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Synesius' Egyptian Tale, names

Mosaic depicting an angel. Museum of Ptolemais. Photo Marco Prins.
Mosaic depicting an angel. Museum of Ptolemais
SynesiusEgyptian Tale, or, On Providence, looks like a retelling of a part of the myth of Isis and Osiris, but is more than just a myth, because it clearly refers to events in Constantinople during Synesius' stay in 397-400. However, it is hard to "decode" this ancient roman à clef.


The identification of Osiris and Aurelian (a friend of Synesius) appears to be certain. In 1.3 and 2.4, his career is outlined, and it closely matches Aurelian's:



"in charge of the audiences" magister officiorum 392/393
prefect of the city prefect of the city 393/394
president of the Council praetorian prefect 399-400
"supreme office" consul in 400
exile exile
returns in eponymous year return in 400


Typho, the brother of Osiris, can not be identified, although he obviously took power when Aurelian was sent into exile after a Germanic leader named Gainas had taken over power. (The story is told by Zosimus, New History, Book 5; and by J.B. Bury, History of the Later Roman Empire, 1923, chapter 5.4.) We can not identify Gainas' partner in Constantinople, who became military leader himself: Caesarius and Eutychianus have been mentioned, but they are not known to have been brothers. But perhaps, Aurelian's opponent was not really his brother, and perhaps he was not a Roman at all. Allowing for some artificial license - perhaps Gainas himself is the man behind Typho.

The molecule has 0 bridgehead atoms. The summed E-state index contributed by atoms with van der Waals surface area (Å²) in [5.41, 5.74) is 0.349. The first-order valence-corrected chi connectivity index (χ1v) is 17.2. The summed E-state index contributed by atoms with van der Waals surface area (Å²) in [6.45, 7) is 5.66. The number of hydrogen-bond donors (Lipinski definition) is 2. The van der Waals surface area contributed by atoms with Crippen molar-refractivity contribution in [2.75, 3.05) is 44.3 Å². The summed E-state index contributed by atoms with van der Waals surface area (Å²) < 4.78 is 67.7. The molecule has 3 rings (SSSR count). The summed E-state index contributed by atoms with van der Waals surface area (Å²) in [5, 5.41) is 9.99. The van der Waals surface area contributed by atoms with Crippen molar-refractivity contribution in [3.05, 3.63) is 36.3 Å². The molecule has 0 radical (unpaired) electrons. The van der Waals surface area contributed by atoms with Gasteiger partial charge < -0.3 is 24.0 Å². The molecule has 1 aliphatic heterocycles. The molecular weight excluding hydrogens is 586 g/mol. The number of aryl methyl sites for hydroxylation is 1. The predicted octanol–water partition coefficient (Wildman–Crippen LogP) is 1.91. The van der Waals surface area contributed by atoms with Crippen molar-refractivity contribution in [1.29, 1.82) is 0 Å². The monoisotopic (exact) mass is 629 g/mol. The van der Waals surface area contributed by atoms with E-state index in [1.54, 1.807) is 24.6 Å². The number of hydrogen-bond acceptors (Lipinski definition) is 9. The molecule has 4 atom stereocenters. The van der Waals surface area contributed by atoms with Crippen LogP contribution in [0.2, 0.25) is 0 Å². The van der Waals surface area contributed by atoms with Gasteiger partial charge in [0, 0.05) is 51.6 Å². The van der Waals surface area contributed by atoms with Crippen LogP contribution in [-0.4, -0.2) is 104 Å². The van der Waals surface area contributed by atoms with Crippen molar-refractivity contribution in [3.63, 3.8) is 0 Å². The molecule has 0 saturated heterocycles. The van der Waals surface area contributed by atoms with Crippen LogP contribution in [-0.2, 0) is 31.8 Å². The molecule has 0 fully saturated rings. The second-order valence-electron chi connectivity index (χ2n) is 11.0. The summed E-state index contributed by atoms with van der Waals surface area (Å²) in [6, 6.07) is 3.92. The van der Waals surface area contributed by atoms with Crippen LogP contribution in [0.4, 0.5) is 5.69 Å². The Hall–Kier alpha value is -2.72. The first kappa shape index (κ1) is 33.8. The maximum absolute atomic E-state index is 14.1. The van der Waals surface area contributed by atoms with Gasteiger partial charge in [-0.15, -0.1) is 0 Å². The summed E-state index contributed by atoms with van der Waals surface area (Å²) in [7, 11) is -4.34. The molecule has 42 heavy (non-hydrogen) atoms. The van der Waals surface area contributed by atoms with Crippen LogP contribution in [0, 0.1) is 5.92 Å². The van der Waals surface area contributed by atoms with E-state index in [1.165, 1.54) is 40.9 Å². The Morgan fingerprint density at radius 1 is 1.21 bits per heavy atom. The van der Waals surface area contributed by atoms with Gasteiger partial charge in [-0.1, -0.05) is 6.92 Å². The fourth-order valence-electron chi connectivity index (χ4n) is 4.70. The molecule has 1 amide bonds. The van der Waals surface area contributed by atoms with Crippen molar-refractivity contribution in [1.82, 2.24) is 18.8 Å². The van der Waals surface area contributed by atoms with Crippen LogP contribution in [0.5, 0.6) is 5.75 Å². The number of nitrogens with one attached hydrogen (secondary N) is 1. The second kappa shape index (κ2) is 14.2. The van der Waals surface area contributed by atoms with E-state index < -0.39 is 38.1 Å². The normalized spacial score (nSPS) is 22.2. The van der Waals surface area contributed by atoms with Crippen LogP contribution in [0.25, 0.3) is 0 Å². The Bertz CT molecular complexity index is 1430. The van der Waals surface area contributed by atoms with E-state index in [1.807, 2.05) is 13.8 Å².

Synesius' code name for Germanic warriors who had settled in the Roman Empire. Many of had them lived north of the Danube, in the country that had once been the land of the Scythians, to the name is apt.


If Typho is Caesarius or Eutychianus, the commander of the Scythians is Gainas.


Synesius' name for Constantinople.


Synesius' code name for the Roman Empire.


In Synesius' story, the Nile is meant, but in reality, it is the Bosphorus.
Online 2007
Revision: 23 June 2007
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